SURVIVAL STRATEGIES OF WOMEN FARMERS AGAINST CLIMATE CHANGE IN DELTA STATE AND IMPLICATION FOR EXTENSION SERVICES

DOI: 10.7904/2068 – 4738 – III(6) – 97

 Uchenna Ngozi UZOKWE and Josiah Chidiebere OKONKWO

 

Abstract: This study examined women farmers’ survival strategies against climate change in Delta State. The specific objectives are to: identify the adaptation strategies used by them to mitigate the effects of climate change, discover the challenges to adaptation strategies used and determine if the demographic characteristics of the women farmers influence their choice of adaptation strategies. Proportional sampling method was used to select 215 women farmers from the three Agricultural Zones of Delta State. The study revealed that the women farmers’ used these strategies to mitigate the effect of climate change on their agricultural practices: reduced use of chemical fertilizers (89%), use of organic fertilizers (88.25%), integrated pest management (85%), shifting cultivation (89.75%), crop rotation (75.50%), mulching (90.75%), cooling of pens (76.75%), tree planting (85.11%), change of crop varieties (75.75%), use of animals and birds that are more heat tolerant (88.25%). The most important challenge to adaptation strategies is lack of information (79.08%).Lack of money (49.52%) and inadequate labour (48.43%) are also worthy of note. In spite of the fact that farmers’ have other information sources apart from extension service, extension has been institutionalized to provide information and other agricultural services to farmers, therefore it needs to be well positioned and better equipped in the state to be relevant in meeting the needs of farmers.

 Keywords: adaptation measures, climate change, extension services, women farmers

 

REPRODUCTIVE BIOLOGY OF FRESHWATER PRAWN MACROBRACHIUM VOLLENHOVENII (HERKLOT, 1857) CAUGHT IN WARRI RIVER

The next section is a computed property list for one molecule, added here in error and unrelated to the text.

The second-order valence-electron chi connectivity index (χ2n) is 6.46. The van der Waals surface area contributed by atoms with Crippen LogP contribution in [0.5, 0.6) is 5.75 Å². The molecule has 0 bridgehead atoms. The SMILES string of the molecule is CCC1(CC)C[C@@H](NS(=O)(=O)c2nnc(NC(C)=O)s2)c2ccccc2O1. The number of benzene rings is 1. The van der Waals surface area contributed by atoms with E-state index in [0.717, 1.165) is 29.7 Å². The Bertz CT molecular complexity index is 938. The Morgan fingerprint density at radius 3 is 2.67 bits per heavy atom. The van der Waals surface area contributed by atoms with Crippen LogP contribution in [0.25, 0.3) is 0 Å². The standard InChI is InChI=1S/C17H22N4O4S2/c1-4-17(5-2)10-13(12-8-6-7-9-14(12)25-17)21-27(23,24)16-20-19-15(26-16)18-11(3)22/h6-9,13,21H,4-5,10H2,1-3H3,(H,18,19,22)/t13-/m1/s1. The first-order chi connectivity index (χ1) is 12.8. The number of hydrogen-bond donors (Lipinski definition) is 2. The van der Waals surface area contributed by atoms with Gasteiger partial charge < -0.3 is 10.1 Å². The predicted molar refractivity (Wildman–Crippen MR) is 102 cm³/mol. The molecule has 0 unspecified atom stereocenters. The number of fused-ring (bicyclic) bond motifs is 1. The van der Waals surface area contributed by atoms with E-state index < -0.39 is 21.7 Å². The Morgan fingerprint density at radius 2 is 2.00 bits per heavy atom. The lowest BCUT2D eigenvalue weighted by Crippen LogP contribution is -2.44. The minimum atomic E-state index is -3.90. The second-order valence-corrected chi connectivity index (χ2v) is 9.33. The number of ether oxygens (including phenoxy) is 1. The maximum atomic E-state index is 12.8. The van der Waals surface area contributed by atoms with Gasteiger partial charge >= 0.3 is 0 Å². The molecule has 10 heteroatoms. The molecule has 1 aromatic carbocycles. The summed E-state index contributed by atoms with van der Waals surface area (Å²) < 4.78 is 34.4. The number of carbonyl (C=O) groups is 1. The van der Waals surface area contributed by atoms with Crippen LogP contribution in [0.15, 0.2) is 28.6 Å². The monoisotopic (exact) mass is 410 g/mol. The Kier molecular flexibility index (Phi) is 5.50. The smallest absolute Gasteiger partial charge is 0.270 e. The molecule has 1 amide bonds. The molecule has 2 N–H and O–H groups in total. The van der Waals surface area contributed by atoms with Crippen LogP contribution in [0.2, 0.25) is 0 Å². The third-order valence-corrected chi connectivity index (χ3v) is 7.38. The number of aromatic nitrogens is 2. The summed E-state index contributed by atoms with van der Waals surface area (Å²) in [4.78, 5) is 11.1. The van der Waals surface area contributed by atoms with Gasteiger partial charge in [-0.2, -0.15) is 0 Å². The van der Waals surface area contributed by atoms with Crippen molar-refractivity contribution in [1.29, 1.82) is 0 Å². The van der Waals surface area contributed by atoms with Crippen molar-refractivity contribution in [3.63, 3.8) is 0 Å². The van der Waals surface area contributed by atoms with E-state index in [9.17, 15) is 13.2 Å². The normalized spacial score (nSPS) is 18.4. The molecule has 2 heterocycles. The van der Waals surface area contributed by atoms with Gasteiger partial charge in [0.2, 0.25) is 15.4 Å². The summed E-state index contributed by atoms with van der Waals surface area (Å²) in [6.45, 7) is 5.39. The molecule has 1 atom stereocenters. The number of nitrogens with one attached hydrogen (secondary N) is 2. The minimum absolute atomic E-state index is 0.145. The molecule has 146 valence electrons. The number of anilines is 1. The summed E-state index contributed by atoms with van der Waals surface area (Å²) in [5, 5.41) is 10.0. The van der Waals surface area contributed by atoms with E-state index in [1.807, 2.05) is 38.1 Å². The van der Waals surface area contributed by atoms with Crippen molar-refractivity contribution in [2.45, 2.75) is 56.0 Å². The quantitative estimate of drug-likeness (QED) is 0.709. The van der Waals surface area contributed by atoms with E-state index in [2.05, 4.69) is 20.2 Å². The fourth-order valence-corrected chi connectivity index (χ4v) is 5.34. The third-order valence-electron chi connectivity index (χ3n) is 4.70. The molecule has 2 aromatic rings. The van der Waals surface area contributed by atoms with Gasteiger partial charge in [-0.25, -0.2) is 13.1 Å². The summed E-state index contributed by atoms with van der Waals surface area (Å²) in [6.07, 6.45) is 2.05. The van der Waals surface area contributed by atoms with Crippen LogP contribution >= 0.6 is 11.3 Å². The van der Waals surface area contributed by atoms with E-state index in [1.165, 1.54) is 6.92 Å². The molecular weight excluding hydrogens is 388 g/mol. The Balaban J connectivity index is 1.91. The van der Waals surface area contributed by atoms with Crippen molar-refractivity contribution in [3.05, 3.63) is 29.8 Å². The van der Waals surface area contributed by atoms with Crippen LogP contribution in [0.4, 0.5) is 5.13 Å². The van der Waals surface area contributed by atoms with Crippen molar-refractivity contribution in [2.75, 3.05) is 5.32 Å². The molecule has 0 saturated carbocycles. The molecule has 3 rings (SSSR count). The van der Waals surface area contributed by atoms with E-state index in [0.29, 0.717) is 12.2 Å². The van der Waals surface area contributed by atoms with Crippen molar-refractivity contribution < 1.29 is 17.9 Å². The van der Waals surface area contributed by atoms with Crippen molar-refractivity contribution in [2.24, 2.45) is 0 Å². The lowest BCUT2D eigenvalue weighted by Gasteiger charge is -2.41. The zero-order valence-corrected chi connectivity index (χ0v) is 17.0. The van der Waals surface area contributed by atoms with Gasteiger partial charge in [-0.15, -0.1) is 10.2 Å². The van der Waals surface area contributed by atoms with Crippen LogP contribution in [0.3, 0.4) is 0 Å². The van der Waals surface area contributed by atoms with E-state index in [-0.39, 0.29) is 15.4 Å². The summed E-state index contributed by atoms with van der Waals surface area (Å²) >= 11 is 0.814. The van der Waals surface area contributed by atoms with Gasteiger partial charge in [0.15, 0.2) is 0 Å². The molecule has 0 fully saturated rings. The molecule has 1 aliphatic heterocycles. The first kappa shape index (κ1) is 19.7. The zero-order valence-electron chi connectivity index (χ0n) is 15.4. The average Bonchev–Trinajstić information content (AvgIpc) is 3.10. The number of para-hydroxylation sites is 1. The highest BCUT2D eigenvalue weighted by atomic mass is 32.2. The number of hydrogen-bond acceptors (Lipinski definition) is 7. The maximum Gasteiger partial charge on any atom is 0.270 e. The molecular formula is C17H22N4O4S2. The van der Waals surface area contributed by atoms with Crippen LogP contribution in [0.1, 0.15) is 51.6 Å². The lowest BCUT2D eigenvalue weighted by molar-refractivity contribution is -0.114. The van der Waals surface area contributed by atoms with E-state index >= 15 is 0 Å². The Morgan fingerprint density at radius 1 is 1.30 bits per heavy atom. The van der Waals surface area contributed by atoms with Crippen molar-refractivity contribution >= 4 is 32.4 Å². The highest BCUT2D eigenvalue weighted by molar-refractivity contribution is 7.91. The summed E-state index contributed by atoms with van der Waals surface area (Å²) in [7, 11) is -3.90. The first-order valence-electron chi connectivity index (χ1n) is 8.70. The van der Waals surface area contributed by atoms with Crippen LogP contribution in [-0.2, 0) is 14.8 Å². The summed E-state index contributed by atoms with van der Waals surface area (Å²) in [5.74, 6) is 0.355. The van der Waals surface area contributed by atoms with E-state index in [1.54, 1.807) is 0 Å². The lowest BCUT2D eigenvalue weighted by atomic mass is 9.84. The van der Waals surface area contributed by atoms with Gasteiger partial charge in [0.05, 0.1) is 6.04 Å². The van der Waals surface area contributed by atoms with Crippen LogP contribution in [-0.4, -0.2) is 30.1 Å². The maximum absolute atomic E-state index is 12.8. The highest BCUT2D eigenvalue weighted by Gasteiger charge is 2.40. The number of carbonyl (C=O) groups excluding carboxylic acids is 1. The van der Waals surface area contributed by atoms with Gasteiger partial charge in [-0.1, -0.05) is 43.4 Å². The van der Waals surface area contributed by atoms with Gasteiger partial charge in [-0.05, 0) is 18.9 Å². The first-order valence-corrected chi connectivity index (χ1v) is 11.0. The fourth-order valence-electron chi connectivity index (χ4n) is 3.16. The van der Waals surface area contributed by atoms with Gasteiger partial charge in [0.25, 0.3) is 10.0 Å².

DOI: 10.7904/2068 – 4738 – III(6) – 86

 Nkeonyeasua Florence OLELE, Prekeyi TAWARI-FUFEYIN and Josiah Chidiebere OKONKWO

Abstract: A total number of 338 specimens of Macrobrachium vollenhovenii were bought from fisher folks who fished from Ubeji, Jala and Soroghagbene; but marketed their landings at Ubeji. Specimens were collected at monthly intervals between March and November, 2011. The male to female sex ratio established was 1:2:3. The size at first maturity was 9.0 cm for males and 10.0 cm for females. The length–weight relationship revealed an increase in total length of each specimen as body weight increased. The regression coefficient ‘r’ was significant at p&< 0.05 for male (0.901) and female (0.644) specimens. An average condition factor of 3.9 and 2.74 was recorded for males and females respectively. The Gonado–Somatic–Index (GSI) was generally higher, especially during the month of July for females (0.60) than for males (0.50). Distinct histological changes were observed in the gonads of both sexes. Gonad development revealed five distinct stages (dominant, developing, developed, ripe and spent) for both sexes. Fecundity ranged between 5,540–28,470 eggs, and was highly correlated with total length (0.979) but not with body weight (0.185). Fecundity was highest in the month of July (20,113) and lowest in the month of August (6,140). It could be concluded that matured specimens probably spawn, in March and in July, when GSI were at their peaks. This pattern of breeding suggests that they were capable of multiple spawning within a single reproductive season.

Key words: length–weight relationship, condition factor, GSI, maturity stages, fecundity and Macrobrachium vollenhovenii

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